* Digiday: Breitbart declares war on Kellogg’s after brand pulls advertising

* Bloomberg: “With the right guidance, he said, almost anyone could Instagram professionally. To prove it, he made me an offer: He’d help me become an influencer myself.”

* Bloomberg: FTC to Crack Down on Paid Celebrity Posts That Aren’t Clear Ads. Instagrammers, the FTC is COMING FOR YOU. More from TINA.org: EXPOSURE WITHOUT DISCLOSURE: CASHING IN WITH THE KARDASHIANS

* New York Law Journal: Schneiderman Announces More Astroturfing Settlements

* WSJ: Incredulous Judge Tosses Lawsuit Accusing Starbucks of Putting Too Much Ice in Cold Drinks. See Forouzesh v. Starbucks Corp., 2:16-cv-03830-PA-AGR (C.D. Cal. Aug. 19, 2016)

* Wurtzberger v. Kentucky Fried Chicken complaint. Allegations that the KFC “Family Fill Up meal” promotional photos show an overflowing bucket of chicken, while the actual product only contains a half-bucket of chicken. (Raising the obvious: maybe KFC should use a smaller bucket?)

* Amanda Scardamaglia & Angela Daly, Google, Online Search and Consumer Confusion in Australia, (2016) 42(3) International Journal of Law and Information Technology 203:

Australian consumers lack understanding about the operation and origin of the different elements of the Google search results page. They are best able to understand and identify ads, as compared to their understanding and identification of organic results and results from subsidiary services. There is particular confusion in relation to the operation and origin of Google’s Shopping service.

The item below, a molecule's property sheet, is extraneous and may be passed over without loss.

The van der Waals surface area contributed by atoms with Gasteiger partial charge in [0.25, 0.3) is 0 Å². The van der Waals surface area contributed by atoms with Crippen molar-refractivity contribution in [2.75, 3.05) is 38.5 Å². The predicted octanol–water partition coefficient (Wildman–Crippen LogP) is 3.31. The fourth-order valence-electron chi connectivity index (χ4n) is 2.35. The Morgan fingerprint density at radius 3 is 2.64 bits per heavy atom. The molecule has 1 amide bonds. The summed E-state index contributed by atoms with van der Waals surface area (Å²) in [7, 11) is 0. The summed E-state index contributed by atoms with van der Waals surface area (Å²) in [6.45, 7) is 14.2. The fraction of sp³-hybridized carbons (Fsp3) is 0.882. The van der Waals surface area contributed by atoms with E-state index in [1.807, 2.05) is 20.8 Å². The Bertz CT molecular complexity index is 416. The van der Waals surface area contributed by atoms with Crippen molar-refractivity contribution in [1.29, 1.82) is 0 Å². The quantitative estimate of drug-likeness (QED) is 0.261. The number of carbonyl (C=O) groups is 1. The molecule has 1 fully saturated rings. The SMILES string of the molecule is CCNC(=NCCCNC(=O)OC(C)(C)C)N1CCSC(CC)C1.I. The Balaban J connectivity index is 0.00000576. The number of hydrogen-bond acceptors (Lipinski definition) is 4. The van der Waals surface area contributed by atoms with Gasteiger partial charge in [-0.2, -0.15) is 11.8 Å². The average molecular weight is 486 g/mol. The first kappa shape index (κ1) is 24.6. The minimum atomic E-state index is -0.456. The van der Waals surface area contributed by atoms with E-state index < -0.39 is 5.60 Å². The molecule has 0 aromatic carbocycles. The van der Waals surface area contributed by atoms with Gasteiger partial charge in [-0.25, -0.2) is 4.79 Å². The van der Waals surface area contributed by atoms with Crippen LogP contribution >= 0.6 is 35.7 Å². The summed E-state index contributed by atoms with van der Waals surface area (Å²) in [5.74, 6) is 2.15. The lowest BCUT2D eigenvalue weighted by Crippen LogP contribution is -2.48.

* Search Engine Land: Why are payday loan ads still showing on Google after the ban?

* Maureen K. Ohlhausen, Administrative Litigation at the FTC: Effective Tool for Developing the Law or Rubber Stamp, 10 J. Comp. L. & Econ. 1 (2016)

* CNN: Russian ‘methbot’ fraud steals $180 million in online ads

* TINA.org’s Worst List: 6 Class-Action Settlements That Missed the Mark

* TPW Management, LLC v. Yelp Inc., 2016 WL 6216879 (N.D. Cal. Oct. 25, 2016). No preliminary injunction against Yelp for the phrase “We Know Just the Place”

* In re Lenovo Adware Litigation, 2016 WL 6277245 (N.D. Cal. Oct. 27, 2016). Certifying two classes of buyers (indirect purchasers and CA purchasers) against Lenovo for pre-installing Superfish’s VisualDiscovery software.

* Adweek: How AT&T Benefited From Getting Out of the Way of Content Creators

* Vox: Why most cereal brands are discontinued within 5 years

Uber

* XYZ Two Way Radio Service, Inc. v. Uber Technologies, Inc., 2016 WL 5854224 (E.D.N.Y. Oct. 6, 2016):

No doubt, these statements are intended to convey the impression that Uber takes the safety of its passengers seriously. But they do so in terms that clearly fall within one or more of the accepted definitions of puffery. The overall tone is boastful and self-congratulatory. Many of the statements are couched in aspirational terms—“committed to,” “aim to,” “believe deeply”—that cannot be proven true or false….Others are vague and hyperbolic; if Uber literally set the “strictest safety standards possible” at the outset, it could not “improve them every day.” In sum, the Court concludes that the challenged statements cannot reasonably be understood as specific representations of objective facts.

* The Verge: How Uber secretly investigated its legal foes — and got caught

* NY Times: How Uber Drivers Decide How Long to Work

Airbnb

* MediaPost: Airbnb Drops Challenge To New York Advertising Law:

“Home sharing company Airbnb has dropped its attempt to block a New York state law that imposes fines of up to $7,500 on people who post ads for illegal rentals. Airbnb’s move came after New York State Attorney General Eric Schneiderman agreed that he wouldn’t seek to hold Airbnb liable for violations of the law….”

* NY Times: Airbnb Adopts Rules to Fight Discrimination by Its Hosts